America’s infrastructure is falling apart. The American Society of Civil Engineers (ASCE) recently estimated that it would take a $4.5 trillion investment to upgrade the country’s roads; buildings; transportation, water, and energy systems; and other essential underpinnings. The ASCE has graded the country’s infrastructure as an overall D+. Infrastructure is the backbone of the U.S. economy, and the lack of investment in transportation infrastructure alone will cost the country $340 billion in lost business revenues from 2017 to 2023. While most infrastructure discussions consider transportation, energy, and more, they too often ignore K-12 public schools, which welcome more than 50 million children and adults every day. K-12 public schools represent the nation’s second-largest infrastructure sector...

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Protecting Students from Gun Violence

Does "Target Hardening" Do More Harm Than Good?

By Bryan R. Warnick and Ryan Kapa - February 24, 2019

When confronted with the horror of school shootings, we face a dilemma. Naturally, we are deeply troubled by such incidents. The tragedies are so sad and profound-for the families, the schools, the surrounding communities, and the nation as a whole-that it is difficult to ignore these events as statistical white noise. Yet from a rational perspective, we need to recognize that schools, on the whole, are extremely safe places for young people. A joint report from the National Center for Education Statistics and the U.S. Department of Education concluded that children and youth were 87 times more likely to die by murder or suicide outside of school than in it (see Figures 1 and 2).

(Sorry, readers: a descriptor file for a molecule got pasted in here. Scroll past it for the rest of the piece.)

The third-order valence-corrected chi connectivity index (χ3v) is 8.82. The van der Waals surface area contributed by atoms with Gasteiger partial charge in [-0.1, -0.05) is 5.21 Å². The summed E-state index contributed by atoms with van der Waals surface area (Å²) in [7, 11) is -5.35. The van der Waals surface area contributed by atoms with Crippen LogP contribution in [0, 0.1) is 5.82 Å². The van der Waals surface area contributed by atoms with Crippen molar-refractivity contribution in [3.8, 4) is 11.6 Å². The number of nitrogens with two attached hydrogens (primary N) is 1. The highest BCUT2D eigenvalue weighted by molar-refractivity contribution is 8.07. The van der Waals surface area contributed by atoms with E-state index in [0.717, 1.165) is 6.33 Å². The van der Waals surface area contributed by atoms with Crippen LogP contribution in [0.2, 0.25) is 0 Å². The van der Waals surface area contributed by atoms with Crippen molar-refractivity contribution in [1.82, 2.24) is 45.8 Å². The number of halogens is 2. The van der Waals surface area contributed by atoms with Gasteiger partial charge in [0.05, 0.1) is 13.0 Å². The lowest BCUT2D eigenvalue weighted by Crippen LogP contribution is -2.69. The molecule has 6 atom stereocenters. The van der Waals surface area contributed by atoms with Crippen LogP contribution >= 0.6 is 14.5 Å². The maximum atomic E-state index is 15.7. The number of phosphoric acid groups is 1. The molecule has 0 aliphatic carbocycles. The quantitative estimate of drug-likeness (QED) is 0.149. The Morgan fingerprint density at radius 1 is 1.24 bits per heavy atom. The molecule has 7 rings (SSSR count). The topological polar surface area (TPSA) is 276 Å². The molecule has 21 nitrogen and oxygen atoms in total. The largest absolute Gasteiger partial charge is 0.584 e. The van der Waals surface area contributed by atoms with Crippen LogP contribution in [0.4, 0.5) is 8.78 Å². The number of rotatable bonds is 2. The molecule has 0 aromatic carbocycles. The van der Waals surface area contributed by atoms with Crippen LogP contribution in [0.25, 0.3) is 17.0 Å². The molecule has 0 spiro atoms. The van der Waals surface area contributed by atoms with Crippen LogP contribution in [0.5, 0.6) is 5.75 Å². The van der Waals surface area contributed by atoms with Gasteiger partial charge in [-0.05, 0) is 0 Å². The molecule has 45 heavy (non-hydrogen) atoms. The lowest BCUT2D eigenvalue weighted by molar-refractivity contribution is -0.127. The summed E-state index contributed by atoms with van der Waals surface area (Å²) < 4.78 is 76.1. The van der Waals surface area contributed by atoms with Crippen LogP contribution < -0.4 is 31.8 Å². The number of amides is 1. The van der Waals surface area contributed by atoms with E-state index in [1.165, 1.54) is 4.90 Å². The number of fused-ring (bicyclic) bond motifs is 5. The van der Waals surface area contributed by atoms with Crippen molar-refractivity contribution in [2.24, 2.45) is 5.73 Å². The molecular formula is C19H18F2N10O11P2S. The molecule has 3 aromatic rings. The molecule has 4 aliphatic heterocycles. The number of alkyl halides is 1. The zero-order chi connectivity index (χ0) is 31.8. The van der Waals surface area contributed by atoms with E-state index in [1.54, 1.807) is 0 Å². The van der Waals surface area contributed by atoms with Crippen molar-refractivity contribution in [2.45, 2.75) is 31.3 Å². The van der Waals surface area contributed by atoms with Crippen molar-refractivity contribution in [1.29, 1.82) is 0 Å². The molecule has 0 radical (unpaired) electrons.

How do we weigh our awareness of the overall safe character of U.S. schools against the compelling desire to prevent more school shootings if at all possible? How do we find balance between these two perspectives?...

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“School Hardening” Not Making Students Safer, Say Experts

By Tim Walker, National Education Association - February 24, 2019

It may be no surprise that 2018 was the worst year on record for school shootings. According to federal data, there were 94 gun incidents at U.S. schools last year. That’s an increase of almost 60% over the previous high, recorded in 2016.

One of those incidents of course was the horrific shooting on Feb. 14, 2018 at Marjory Stoneman Douglas High School in Parkland, Florida, that killed 17 students and staff members. This attack – and the many school shootings that followed – galvanized a long-dormant national debate over gun violence. Students mobilized across the country, demanding elected officials step up and fix the nation’s lax gun laws...

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ACSA Launches Fatal School Violence Toolkit, with Checklist of Things To Do Before, During and After an Incident

November 1, 2018

The first priority of educators nationwide is to provide a healthy and safe school environment for all students and staff. ACSA has taken a proactive role in school safety with the creation of the Fatal School Violence Toolkit.